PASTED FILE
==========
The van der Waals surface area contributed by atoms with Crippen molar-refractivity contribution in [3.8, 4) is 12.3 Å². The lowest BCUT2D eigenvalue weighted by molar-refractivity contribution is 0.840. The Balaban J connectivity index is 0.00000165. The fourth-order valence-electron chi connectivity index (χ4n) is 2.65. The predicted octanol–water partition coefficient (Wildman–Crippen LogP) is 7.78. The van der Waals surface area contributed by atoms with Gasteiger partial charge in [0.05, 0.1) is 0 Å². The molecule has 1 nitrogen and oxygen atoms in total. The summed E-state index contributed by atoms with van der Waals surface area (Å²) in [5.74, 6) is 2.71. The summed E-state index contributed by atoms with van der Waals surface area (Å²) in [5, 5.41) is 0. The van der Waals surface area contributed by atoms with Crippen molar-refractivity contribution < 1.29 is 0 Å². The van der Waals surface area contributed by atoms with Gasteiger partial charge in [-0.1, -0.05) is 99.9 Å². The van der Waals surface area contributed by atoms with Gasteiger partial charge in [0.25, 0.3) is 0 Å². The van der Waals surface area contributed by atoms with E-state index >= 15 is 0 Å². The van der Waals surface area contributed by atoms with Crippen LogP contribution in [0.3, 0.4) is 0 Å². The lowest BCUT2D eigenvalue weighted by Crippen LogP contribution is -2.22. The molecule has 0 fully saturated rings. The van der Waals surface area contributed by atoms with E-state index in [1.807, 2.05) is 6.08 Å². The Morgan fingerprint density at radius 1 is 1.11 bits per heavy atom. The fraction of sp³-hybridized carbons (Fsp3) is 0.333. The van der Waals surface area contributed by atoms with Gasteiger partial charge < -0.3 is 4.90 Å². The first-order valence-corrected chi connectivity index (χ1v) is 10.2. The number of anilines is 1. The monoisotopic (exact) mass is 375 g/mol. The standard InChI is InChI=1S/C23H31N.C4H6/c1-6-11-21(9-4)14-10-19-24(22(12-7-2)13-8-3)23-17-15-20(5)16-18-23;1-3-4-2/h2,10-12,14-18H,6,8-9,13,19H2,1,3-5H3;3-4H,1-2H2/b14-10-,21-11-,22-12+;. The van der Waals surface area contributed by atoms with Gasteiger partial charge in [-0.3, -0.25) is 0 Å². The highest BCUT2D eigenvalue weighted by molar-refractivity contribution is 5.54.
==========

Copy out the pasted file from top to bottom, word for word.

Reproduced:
The van der Waals surface area contributed by atoms with Crippen molar-refractivity contribution in [3.8, 4) is 12.3 Å². The lowest BCUT2D eigenvalue weighted by molar-refractivity contribution is 0.840. The Balaban J connectivity index is 0.00000165. The fourth-order valence-electron chi connectivity index (χ4n) is 2.65. The predicted octanol–water partition coefficient (Wildman–Crippen LogP) is 7.78. The van der Waals surface area contributed by atoms with Gasteiger partial charge in [0.05, 0.1) is 0 Å². The molecule has 1 nitrogen and oxygen atoms in total. The summed E-state index contributed by atoms with van der Waals surface area (Å²) in [5.74, 6) is 2.71. The summed E-state index contributed by atoms with van der Waals surface area (Å²) in [5, 5.41) is 0. The van der Waals surface area contributed by atoms with Crippen molar-refractivity contribution < 1.29 is 0 Å². The van der Waals surface area contributed by atoms with Gasteiger partial charge in [-0.1, -0.05) is 99.9 Å². The van der Waals surface area contributed by atoms with Gasteiger partial charge in [0.25, 0.3) is 0 Å². The van der Waals surface area contributed by atoms with E-state index >= 15 is 0 Å². The van der Waals surface area contributed by atoms with Crippen LogP contribution in [0.3, 0.4) is 0 Å². The lowest BCUT2D eigenvalue weighted by Crippen LogP contribution is -2.22. The molecule has 0 fully saturated rings. The van der Waals surface area contributed by atoms with E-state index in [1.807, 2.05) is 6.08 Å². The Morgan fingerprint density at radius 1 is 1.11 bits per heavy atom. The fraction of sp³-hybridized carbons (Fsp3) is 0.333. The van der Waals surface area contributed by atoms with Gasteiger partial charge < -0.3 is 4.90 Å². The first-order valence-corrected chi connectivity index (χ1v) is 10.2. The number of anilines is 1. The monoisotopic (exact) mass is 375 g/mol. The standard InChI is InChI=1S/C23H31N.C4H6/c1-6-11-21(9-4)14-10-19-24(22(12-7-2)13-8-3)23-17-15-20(5)16-18-23;1-3-4-2/h2,10-12,14-18H,6,8-9,13,19H2,1,3-5H3;3-4H,1-2H2/b14-10-,21-11-,22-12+;. The van der Waals surface area contributed by atoms with Gasteiger partial charge in [-0.3, -0.25) is 0 Å². The highest BCUT2D eigenvalue weighted by molar-refractivity contribution is 5.54.